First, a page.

11. An R-T-B magnet with a plating layer, wherein R is at least one of rare earth elements including Y, and T is Fe or Fe and Co, wherein said plating layer comprises an electrolytic copper plating layer and an electrolytic or electroless nickel plating layer in this order from the magnet side; wherein a ratio of I(200)/I(111), wherein I(200) is an X-ray diffraction peak intensity of a (200) face, and I(111) is an X-ray diffraction peak intensity of a (111) face, is 0.1-0.45 in the X-ray diffraction of said peak intensity of a (200) face, and I(111) is an X-ray diffraction peak intensity of a (111) face, is 0.1-0.45 in the X-ray diffraction of said electrolytic copper plating layer obtained with a CuKα1 line, and wherein said electrolytic copper plating layer is formed by an electrolytic copper plating method using an electrolytic copper plating solution containing 20-150 g/L of copper sulfate and 30-250 g/L of a chelating agent without containing an agent for reducing a copper ion, the pH of said electrolytic copper plating solution being controlled to 10.5-13.5.
12. The R-T-B magnet according to claim 5, wherein it is used for a rotor or an actuator.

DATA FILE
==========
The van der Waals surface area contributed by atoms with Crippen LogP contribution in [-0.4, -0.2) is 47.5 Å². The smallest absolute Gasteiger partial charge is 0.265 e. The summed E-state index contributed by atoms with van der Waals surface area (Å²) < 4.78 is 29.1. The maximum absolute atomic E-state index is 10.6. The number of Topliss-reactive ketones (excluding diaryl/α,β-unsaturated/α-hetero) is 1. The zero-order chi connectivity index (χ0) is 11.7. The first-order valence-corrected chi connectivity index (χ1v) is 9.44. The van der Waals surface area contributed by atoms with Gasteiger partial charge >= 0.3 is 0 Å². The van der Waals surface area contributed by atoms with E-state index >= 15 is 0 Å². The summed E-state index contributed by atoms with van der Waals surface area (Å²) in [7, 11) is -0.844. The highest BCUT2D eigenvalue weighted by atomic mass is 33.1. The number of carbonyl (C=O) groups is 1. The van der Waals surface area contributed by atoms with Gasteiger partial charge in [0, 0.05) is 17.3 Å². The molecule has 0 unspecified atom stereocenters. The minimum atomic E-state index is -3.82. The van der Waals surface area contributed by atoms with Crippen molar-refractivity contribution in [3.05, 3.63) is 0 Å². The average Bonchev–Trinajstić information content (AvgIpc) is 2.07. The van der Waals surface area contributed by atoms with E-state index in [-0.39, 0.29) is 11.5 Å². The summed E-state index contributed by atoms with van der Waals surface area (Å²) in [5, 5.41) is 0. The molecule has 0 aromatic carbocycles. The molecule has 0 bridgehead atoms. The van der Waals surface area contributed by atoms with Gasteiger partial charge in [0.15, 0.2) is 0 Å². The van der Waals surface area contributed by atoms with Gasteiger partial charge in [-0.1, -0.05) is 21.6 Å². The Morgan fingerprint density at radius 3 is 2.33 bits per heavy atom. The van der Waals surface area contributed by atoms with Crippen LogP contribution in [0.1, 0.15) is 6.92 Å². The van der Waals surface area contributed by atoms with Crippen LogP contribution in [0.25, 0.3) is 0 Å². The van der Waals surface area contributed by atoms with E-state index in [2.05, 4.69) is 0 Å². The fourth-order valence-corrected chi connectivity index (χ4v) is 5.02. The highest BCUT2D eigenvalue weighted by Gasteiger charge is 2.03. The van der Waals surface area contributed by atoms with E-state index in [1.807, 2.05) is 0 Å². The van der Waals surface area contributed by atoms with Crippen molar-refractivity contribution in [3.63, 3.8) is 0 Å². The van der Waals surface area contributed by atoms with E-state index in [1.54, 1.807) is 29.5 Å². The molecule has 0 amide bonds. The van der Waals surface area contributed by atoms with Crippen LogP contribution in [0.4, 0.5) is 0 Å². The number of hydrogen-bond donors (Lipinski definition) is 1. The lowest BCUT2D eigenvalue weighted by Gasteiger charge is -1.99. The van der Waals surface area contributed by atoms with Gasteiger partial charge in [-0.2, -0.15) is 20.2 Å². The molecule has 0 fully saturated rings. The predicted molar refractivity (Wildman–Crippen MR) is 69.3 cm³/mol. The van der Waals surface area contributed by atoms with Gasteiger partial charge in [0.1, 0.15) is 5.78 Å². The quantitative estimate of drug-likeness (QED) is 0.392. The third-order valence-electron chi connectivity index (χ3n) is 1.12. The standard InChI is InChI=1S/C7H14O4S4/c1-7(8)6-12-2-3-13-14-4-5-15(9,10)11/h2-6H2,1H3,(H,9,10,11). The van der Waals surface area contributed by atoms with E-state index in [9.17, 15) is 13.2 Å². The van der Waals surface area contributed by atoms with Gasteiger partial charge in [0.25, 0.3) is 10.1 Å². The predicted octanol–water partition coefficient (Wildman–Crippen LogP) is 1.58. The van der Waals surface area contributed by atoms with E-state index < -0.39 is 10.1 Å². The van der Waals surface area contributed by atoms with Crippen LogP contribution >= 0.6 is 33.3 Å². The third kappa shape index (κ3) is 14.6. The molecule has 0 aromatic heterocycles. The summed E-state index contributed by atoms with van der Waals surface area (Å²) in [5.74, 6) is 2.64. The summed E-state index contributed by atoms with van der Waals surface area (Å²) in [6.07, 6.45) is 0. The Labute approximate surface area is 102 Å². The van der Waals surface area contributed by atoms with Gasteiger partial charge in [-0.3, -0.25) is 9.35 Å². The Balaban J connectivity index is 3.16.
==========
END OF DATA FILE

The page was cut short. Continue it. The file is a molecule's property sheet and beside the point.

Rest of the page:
13. The R-T-B magnet according to claim 11, wherein it is used for a rotor or an actuator.
Description
FIELD OF THE INVENTION

The present invention relates to an R-T-B magnet provided with a electrolytic copper plating layer having a substantially uniform thickness and excellent scratch resistance free from pinholes, and a method for forming such an electrolytic copper plating layer on the R-T-B magnet using an electrolytic copper plating solution containing no cyanides.

BACKGROUND OF THE INVENTION

An RFeB magnet containing an R2Fe14B intermetallic compound as a main phase, wherein R is at least one of rare earth elements including Y, is usually plated because of poor oxidation resistance. Though plating metals are generally nickel, copper, etc., the RFeB magnet is eroded by a nickel plating solution in direct contact, because the nickel plating solution is acidic. Accordingly, it is general to form a nickel plating layer on the surface of the RFeB magnet after forming a copper plating layer thereon as a primer layer.